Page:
Do you know that a conviction of a crime in the United States, or any country, can impact an individual’s entry into Canada? If your operation plans to send a pilot, flight attendant or any employee into Canada, you should ensure they are not criminally inadmissible before doing so. In a previous blog post, we discussed how running a driver’s license check is a good way to spot any potential complications with an aviation worker, and this is just another potential hurdle to be aware of.
According to Canadian law, those who have been convicted of a DUI may not be allowed into the country. Other offenses include, but are not limited to: theft, assault, manslaughter, dangerous driving, and possession of drugs. Although a driver’s license check will not catch all criminal offenses, it may still be worth the extra effort, if your operation plans to schedule routes to and from Canada. Even those facing a charge of drunk driving without a conviction can be labeled as criminally inadmissible. If you know an individual who is deemed criminally inadmissible and would like to enter Canada, there are steps they can take steps to ensure they are still allowed entry.
Overcoming a criminally-inadmissible status
The final decision as to who can and cannot enter Canada is at the discretion of a Canadian immigration officer. If an individual is found criminally inadmissible, that person will need to show proof they have one of the following conditions in order to enter the country:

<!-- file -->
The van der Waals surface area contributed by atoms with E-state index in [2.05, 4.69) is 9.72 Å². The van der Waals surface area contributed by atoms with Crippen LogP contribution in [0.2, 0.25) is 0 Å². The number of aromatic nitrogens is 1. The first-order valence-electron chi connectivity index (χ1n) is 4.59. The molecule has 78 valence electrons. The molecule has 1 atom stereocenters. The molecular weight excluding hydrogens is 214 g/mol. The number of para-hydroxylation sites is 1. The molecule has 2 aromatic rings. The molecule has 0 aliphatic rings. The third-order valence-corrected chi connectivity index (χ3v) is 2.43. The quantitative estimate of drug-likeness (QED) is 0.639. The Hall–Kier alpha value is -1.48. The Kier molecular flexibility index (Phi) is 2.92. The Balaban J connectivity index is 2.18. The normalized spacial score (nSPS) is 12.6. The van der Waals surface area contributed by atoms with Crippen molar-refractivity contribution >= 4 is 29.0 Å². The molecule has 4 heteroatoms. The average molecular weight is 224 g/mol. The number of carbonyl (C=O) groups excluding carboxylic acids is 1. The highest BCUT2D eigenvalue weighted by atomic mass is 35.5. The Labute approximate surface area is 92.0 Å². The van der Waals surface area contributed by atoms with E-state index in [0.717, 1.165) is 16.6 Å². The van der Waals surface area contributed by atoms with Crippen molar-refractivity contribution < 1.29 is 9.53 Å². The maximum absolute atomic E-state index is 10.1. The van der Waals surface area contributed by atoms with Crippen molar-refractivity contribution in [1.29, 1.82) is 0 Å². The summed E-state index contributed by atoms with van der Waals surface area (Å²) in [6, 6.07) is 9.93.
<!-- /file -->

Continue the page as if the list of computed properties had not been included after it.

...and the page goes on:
- Record suspension: A discharged or suspended DUI conviction may be valid in Canada although individuals should verify with the Canadian visa office that serves their region.
- Qualify as deemed rehabilitated: Under Canadian law, this is usually granted, if the individual has completed the terms of their sentence and enough time has passed (at least 10 years) since the conviction.
- Applied for rehabilitation: If the individual cannot qualify as deemed rehabilitated, they can submit what is called an application for rehabilitation to the Canadian authorities. To meet the terms for this, at least five years must have passed from the day the act was made inadmissible and since the completion of the sentence penalties (including probation).
Additionally, an individual with a criminal conviction who has been denied entry may be able to obtain a one-time visit through a temporary resident permit. However, there is no guarantee that a permit will be issued and Canada retains the right to revoke that permit at any time. It also takes time to apply for, and be granted, this permit.
In the event that an individual cannot apply for any of these conditions, they will not be allowed into Canada. Therefore, it is important to take Canadian immigration laws into consideration when hiring, scheduling routes and considering future business deals.